What's Your "Necessary Luxury?"

Illustration for article titled Whats Your Necessary Luxury?

Yesterday, while flipping through an issue of Departures as I enjoyed a pumpkin cupcake, I ran across the magazine's "Necessary Luxuries" column, in which various celebrated people confess what they couldn't live without. Most of them listed very high-minded stuff like family heirlooms, but it got me thinkin': in these straitened times of conspicuous asceticism, what are the non-essentials that are essential to our happiness? I mean, I'm ready to cut out restaurant meals, movies, nice tissues, cheap tissues, cable, or pro haircuts, but don't touch my expensive tampons.Obviously, this is an oxymoron; a "luxury" is nonessential. But the concept does raise ideas about what special things make the difference between treating yourself and being sensible. It's a fine line, too: even someone who hasn't denied himself much can probably find that he does without 90% of those pleasures he considered "essential" before. But it's pretty well-documented that overdoing it — like crash dieting — can be a false economy. As we all look at what we need, and don't, it's interesting to see what we decide makes us happy — and putting a price tag on it. Anna, for her part, budgets for daily lattes and one nice dinner a month. Megan will skimp on everything but highlighting her hair, pasta with a low glycemic index, and good wine. Jessica hangs onto her car (a luxury in New York). Dodai's glamorous luxuries are the three C's: cashmere, cocktails and cabs. As to me, besides Pearl tampons, I've found I'm willing to cut out a lot to hold onto the expensive curly-haired non-shampoo that keeps my hair manageable, whole-milk yogurt, and name-brand meds. One person's luxury is not another's. This can of course get touchy when your "essential luxuries" don't mesh with those of someone with whom you share a budget — not, I guess, as much of an issue for the celebs in the magazine — but in general, one small up-side to any financial trouble is re-learning to appreciate. When times were leaner growing up, I remember that my mom made a point of always getting fresh juice oranges. My grandmother tells me that during the depression, she and her siblings would save to buy their mother some of her favorite candy, to keep up morale and a sense of normalcy. Even thinking about "essential luxuries" is of course one of the greatest luxury of all — and maybe one of the essentials? Necessary Luxuries [Departures]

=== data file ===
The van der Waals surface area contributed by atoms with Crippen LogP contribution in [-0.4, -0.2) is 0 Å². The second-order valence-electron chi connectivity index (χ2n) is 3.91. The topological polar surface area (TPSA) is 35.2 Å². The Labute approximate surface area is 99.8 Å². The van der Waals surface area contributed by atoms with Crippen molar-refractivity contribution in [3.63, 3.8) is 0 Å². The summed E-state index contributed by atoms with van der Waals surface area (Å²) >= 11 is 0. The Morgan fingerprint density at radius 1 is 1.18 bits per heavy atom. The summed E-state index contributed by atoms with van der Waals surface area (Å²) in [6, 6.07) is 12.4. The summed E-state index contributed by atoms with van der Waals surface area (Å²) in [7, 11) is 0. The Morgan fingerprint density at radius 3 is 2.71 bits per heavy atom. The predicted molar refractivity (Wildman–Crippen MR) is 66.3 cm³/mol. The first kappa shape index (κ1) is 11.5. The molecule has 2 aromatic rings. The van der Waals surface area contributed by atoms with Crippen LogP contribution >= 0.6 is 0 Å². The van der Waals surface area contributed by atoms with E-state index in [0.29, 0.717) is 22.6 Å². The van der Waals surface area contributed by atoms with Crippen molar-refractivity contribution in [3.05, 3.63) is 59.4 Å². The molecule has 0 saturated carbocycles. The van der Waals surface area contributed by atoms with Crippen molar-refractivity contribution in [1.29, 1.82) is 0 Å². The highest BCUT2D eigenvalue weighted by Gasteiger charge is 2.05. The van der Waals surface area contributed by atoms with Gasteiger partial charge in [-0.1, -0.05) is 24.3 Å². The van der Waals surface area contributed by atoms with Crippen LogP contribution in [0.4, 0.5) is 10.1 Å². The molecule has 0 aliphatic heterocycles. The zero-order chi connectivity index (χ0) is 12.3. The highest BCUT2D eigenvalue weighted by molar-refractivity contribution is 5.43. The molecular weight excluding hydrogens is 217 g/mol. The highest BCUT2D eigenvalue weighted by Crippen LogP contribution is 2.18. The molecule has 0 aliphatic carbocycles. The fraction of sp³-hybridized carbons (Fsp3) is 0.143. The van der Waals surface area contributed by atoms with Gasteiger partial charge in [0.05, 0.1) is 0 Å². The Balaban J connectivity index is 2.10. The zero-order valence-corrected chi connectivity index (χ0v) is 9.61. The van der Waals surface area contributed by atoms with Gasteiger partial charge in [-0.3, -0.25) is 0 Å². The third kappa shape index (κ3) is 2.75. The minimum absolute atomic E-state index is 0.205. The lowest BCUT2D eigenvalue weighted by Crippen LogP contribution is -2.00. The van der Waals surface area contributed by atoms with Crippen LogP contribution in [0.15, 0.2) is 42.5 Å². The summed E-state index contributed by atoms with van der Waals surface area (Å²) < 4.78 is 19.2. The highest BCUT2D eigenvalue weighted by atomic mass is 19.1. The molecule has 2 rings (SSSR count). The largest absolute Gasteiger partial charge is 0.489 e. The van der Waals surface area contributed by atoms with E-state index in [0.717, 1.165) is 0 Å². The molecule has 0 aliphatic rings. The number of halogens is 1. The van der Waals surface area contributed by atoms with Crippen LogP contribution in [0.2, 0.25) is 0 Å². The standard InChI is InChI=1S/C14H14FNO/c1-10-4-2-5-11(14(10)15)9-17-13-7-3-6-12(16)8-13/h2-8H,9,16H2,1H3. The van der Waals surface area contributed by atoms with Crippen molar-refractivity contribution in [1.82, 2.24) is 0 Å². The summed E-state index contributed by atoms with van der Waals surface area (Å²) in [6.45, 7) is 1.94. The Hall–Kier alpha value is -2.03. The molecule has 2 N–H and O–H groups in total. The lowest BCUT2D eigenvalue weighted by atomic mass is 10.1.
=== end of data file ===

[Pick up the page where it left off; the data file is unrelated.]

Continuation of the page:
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Bottled water to drink at home - LA water SUCKS and Brita is worthless. Wine. By far my biggest luxury is traveling. I've spent $3500 on trips so far this year. yikes.